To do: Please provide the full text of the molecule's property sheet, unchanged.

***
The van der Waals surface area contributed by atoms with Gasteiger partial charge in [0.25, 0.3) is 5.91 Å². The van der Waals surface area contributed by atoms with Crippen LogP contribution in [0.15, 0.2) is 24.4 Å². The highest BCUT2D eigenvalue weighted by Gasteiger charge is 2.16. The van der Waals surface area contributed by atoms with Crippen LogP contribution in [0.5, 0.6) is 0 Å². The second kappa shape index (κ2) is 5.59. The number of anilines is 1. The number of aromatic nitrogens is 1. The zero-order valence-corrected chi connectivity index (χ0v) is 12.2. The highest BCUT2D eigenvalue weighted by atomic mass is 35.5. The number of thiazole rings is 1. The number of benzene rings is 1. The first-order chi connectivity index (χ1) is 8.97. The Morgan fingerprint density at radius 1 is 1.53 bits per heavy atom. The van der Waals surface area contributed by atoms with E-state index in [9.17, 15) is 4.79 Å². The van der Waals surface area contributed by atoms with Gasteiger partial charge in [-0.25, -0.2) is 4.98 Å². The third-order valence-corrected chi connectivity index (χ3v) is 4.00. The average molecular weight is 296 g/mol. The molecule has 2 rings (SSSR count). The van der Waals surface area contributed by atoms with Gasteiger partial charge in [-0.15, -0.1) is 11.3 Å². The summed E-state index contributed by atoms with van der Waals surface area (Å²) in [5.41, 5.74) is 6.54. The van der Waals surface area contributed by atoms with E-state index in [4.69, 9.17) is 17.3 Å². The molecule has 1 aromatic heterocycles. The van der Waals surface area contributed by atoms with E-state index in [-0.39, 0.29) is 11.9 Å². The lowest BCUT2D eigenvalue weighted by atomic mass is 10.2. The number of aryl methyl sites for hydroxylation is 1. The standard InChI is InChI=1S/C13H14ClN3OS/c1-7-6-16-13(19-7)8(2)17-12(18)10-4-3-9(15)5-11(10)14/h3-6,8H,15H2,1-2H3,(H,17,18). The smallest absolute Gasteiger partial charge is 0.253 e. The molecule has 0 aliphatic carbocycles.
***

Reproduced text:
The van der Waals surface area contributed by atoms with Gasteiger partial charge in [0.25, 0.3) is 5.91 Å². The van der Waals surface area contributed by atoms with Crippen LogP contribution in [0.15, 0.2) is 24.4 Å². The highest BCUT2D eigenvalue weighted by Gasteiger charge is 2.16. The van der Waals surface area contributed by atoms with Crippen LogP contribution in [0.5, 0.6) is 0 Å². The second kappa shape index (κ2) is 5.59. The number of anilines is 1. The number of aromatic nitrogens is 1. The zero-order valence-corrected chi connectivity index (χ0v) is 12.2. The highest BCUT2D eigenvalue weighted by atomic mass is 35.5. The number of thiazole rings is 1. The number of benzene rings is 1. The first-order chi connectivity index (χ1) is 8.97. The Morgan fingerprint density at radius 1 is 1.53 bits per heavy atom. The van der Waals surface area contributed by atoms with E-state index in [9.17, 15) is 4.79 Å². The van der Waals surface area contributed by atoms with Gasteiger partial charge in [-0.25, -0.2) is 4.98 Å². The third-order valence-corrected chi connectivity index (χ3v) is 4.00. The average molecular weight is 296 g/mol. The molecule has 2 rings (SSSR count). The van der Waals surface area contributed by atoms with Gasteiger partial charge in [-0.15, -0.1) is 11.3 Å². The summed E-state index contributed by atoms with van der Waals surface area (Å²) in [5.41, 5.74) is 6.54. The van der Waals surface area contributed by atoms with E-state index in [4.69, 9.17) is 17.3 Å². The molecule has 1 aromatic heterocycles. The van der Waals surface area contributed by atoms with E-state index in [-0.39, 0.29) is 11.9 Å². The lowest BCUT2D eigenvalue weighted by atomic mass is 10.2. The number of aryl methyl sites for hydroxylation is 1. The standard InChI is InChI=1S/C13H14ClN3OS/c1-7-6-16-13(19-7)8(2)17-12(18)10-4-3-9(15)5-11(10)14/h3-6,8H,15H2,1-2H3,(H,17,18). The smallest absolute Gasteiger partial charge is 0.253 e. The molecule has 0 aliphatic carbocycles.